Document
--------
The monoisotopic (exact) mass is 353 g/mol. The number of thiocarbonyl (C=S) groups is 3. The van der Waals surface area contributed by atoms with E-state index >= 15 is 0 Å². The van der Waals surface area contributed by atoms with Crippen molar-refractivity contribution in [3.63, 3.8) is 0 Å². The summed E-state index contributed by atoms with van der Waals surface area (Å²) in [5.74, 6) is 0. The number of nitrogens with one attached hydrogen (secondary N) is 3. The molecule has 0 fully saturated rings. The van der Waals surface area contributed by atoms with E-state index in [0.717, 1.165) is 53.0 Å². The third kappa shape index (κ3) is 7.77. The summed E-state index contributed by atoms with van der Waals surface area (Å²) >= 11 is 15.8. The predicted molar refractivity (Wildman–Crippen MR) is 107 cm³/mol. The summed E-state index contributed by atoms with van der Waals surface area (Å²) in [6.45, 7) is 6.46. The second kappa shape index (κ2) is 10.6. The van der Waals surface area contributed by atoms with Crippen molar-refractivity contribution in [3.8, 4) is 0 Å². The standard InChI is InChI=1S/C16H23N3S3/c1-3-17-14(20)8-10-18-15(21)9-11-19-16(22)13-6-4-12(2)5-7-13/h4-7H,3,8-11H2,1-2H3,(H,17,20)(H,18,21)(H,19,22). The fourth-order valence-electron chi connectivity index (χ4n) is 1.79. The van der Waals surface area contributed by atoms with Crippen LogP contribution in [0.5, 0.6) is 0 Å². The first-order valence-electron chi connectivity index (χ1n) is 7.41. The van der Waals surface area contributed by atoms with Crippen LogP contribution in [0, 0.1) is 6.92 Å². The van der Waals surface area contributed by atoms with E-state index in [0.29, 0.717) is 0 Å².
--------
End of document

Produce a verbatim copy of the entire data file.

The monoisotopic (exact) mass is 353 g/mol. The number of thiocarbonyl (C=S) groups is 3. The van der Waals surface area contributed by atoms with E-state index >= 15 is 0 Å². The van der Waals surface area contributed by atoms with Crippen molar-refractivity contribution in [3.63, 3.8) is 0 Å². The summed E-state index contributed by atoms with van der Waals surface area (Å²) in [5.74, 6) is 0. The number of nitrogens with one attached hydrogen (secondary N) is 3. The molecule has 0 fully saturated rings. The van der Waals surface area contributed by atoms with E-state index in [0.717, 1.165) is 53.0 Å². The third kappa shape index (κ3) is 7.77. The summed E-state index contributed by atoms with van der Waals surface area (Å²) >= 11 is 15.8. The predicted molar refractivity (Wildman–Crippen MR) is 107 cm³/mol. The summed E-state index contributed by atoms with van der Waals surface area (Å²) in [6.45, 7) is 6.46. The second kappa shape index (κ2) is 10.6. The van der Waals surface area contributed by atoms with Crippen molar-refractivity contribution in [3.8, 4) is 0 Å². The standard InChI is InChI=1S/C16H23N3S3/c1-3-17-14(20)8-10-18-15(21)9-11-19-16(22)13-6-4-12(2)5-7-13/h4-7H,3,8-11H2,1-2H3,(H,17,20)(H,18,21)(H,19,22). The fourth-order valence-electron chi connectivity index (χ4n) is 1.79. The van der Waals surface area contributed by atoms with Crippen LogP contribution in [0.5, 0.6) is 0 Å². The first-order valence-electron chi connectivity index (χ1n) is 7.41. The van der Waals surface area contributed by atoms with Crippen LogP contribution in [0, 0.1) is 6.92 Å². The van der Waals surface area contributed by atoms with E-state index in [0.29, 0.717) is 0 Å².